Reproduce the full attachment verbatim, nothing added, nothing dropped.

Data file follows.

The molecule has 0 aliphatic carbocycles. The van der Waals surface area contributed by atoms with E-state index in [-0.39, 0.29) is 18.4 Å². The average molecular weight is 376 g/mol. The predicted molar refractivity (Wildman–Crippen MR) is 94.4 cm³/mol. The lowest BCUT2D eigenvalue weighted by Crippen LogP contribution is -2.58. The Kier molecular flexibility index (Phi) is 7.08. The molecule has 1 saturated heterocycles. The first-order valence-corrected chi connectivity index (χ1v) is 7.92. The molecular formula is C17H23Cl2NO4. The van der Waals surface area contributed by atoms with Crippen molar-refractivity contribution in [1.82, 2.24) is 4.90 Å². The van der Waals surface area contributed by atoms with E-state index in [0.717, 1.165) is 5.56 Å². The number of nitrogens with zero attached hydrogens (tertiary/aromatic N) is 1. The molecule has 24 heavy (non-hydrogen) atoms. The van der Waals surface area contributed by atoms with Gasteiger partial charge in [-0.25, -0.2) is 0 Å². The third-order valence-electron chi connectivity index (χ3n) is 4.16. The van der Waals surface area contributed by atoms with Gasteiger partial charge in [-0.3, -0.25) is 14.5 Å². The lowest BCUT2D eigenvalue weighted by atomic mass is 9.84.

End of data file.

The molecule has 0 aliphatic carbocycles. The van der Waals surface area contributed by atoms with E-state index in [-0.39, 0.29) is 18.4 Å². The average molecular weight is 376 g/mol. The predicted molar refractivity (Wildman–Crippen MR) is 94.4 cm³/mol. The lowest BCUT2D eigenvalue weighted by Crippen LogP contribution is -2.58. The Kier molecular flexibility index (Phi) is 7.08. The molecule has 1 saturated heterocycles. The first-order valence-corrected chi connectivity index (χ1v) is 7.92. The molecular formula is C17H23Cl2NO4. The van der Waals surface area contributed by atoms with Crippen molar-refractivity contribution in [1.82, 2.24) is 4.90 Å². The van der Waals surface area contributed by atoms with E-state index in [0.717, 1.165) is 5.56 Å². The number of nitrogens with zero attached hydrogens (tertiary/aromatic N) is 1. The molecule has 24 heavy (non-hydrogen) atoms. The van der Waals surface area contributed by atoms with Gasteiger partial charge in [-0.25, -0.2) is 0 Å². The third-order valence-electron chi connectivity index (χ3n) is 4.16. The van der Waals surface area contributed by atoms with Gasteiger partial charge in [-0.3, -0.25) is 14.5 Å². The lowest BCUT2D eigenvalue weighted by atomic mass is 9.84.